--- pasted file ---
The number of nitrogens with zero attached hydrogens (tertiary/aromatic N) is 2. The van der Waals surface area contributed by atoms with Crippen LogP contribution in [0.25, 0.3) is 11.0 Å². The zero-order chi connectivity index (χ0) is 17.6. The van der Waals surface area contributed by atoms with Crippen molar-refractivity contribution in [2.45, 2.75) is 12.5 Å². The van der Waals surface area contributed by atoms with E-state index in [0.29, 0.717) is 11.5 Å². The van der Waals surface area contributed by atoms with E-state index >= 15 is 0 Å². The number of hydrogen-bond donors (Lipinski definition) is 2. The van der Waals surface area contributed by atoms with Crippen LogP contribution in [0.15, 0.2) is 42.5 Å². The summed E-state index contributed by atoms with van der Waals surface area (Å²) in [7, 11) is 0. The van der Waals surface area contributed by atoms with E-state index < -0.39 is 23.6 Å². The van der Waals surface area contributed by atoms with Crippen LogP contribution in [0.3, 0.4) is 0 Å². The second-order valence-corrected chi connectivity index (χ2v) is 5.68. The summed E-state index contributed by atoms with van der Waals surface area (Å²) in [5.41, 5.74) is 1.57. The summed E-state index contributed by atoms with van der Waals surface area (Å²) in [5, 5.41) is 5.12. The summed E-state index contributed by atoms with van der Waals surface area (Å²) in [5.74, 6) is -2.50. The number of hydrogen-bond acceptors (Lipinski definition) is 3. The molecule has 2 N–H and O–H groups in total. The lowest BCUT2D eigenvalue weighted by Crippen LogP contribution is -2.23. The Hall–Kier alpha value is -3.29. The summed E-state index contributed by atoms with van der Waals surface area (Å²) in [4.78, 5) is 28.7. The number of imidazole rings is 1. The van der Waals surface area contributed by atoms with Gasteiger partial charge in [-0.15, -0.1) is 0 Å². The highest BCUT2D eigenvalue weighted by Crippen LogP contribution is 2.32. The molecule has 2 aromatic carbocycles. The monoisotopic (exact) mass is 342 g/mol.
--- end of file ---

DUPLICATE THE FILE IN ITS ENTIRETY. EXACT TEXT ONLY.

The number of nitrogens with zero attached hydrogens (tertiary/aromatic N) is 2. The van der Waals surface area contributed by atoms with Crippen LogP contribution in [0.25, 0.3) is 11.0 Å². The zero-order chi connectivity index (χ0) is 17.6. The van der Waals surface area contributed by atoms with Crippen molar-refractivity contribution in [2.45, 2.75) is 12.5 Å². The van der Waals surface area contributed by atoms with E-state index in [0.29, 0.717) is 11.5 Å². The van der Waals surface area contributed by atoms with E-state index >= 15 is 0 Å². The number of hydrogen-bond donors (Lipinski definition) is 2. The van der Waals surface area contributed by atoms with Crippen LogP contribution in [0.15, 0.2) is 42.5 Å². The summed E-state index contributed by atoms with van der Waals surface area (Å²) in [7, 11) is 0. The van der Waals surface area contributed by atoms with E-state index < -0.39 is 23.6 Å². The van der Waals surface area contributed by atoms with Crippen LogP contribution in [0.3, 0.4) is 0 Å². The second-order valence-corrected chi connectivity index (χ2v) is 5.68. The summed E-state index contributed by atoms with van der Waals surface area (Å²) in [5.41, 5.74) is 1.57. The summed E-state index contributed by atoms with van der Waals surface area (Å²) in [5, 5.41) is 5.12. The summed E-state index contributed by atoms with van der Waals surface area (Å²) in [5.74, 6) is -2.50. The number of hydrogen-bond acceptors (Lipinski definition) is 3. The molecule has 2 N–H and O–H groups in total. The lowest BCUT2D eigenvalue weighted by Crippen LogP contribution is -2.23. The Hall–Kier alpha value is -3.29. The summed E-state index contributed by atoms with van der Waals surface area (Å²) in [4.78, 5) is 28.7. The number of imidazole rings is 1. The van der Waals surface area contributed by atoms with Gasteiger partial charge in [-0.15, -0.1) is 0 Å². The highest BCUT2D eigenvalue weighted by Crippen LogP contribution is 2.32. The molecule has 2 aromatic carbocycles. The monoisotopic (exact) mass is 342 g/mol.